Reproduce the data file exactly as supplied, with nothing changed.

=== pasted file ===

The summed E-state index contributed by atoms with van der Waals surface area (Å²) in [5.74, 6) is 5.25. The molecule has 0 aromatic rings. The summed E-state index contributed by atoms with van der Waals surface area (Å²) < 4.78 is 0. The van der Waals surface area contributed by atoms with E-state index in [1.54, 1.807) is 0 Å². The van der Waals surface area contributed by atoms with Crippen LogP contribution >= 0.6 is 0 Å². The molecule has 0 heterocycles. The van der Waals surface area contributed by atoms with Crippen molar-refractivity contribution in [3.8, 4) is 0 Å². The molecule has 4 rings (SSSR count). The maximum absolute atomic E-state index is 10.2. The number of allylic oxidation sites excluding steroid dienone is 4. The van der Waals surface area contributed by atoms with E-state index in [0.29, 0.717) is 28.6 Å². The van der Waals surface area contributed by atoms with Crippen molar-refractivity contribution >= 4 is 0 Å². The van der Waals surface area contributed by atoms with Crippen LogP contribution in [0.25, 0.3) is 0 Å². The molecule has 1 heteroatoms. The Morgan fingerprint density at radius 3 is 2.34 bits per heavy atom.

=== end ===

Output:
The summed E-state index contributed by atoms with van der Waals surface area (Å²) in [5.74, 6) is 5.25. The molecule has 0 aromatic rings. The summed E-state index contributed by atoms with van der Waals surface area (Å²) < 4.78 is 0. The van der Waals surface area contributed by atoms with E-state index in [1.54, 1.807) is 0 Å². The van der Waals surface area contributed by atoms with Crippen LogP contribution >= 0.6 is 0 Å². The molecule has 0 heterocycles. The van der Waals surface area contributed by atoms with Crippen molar-refractivity contribution in [3.8, 4) is 0 Å². The molecule has 4 rings (SSSR count). The maximum absolute atomic E-state index is 10.2. The number of allylic oxidation sites excluding steroid dienone is 4. The van der Waals surface area contributed by atoms with E-state index in [0.29, 0.717) is 28.6 Å². The van der Waals surface area contributed by atoms with Crippen molar-refractivity contribution >= 4 is 0 Å². The van der Waals surface area contributed by atoms with Crippen LogP contribution in [0.25, 0.3) is 0 Å². The molecule has 1 heteroatoms. The Morgan fingerprint density at radius 3 is 2.34 bits per heavy atom.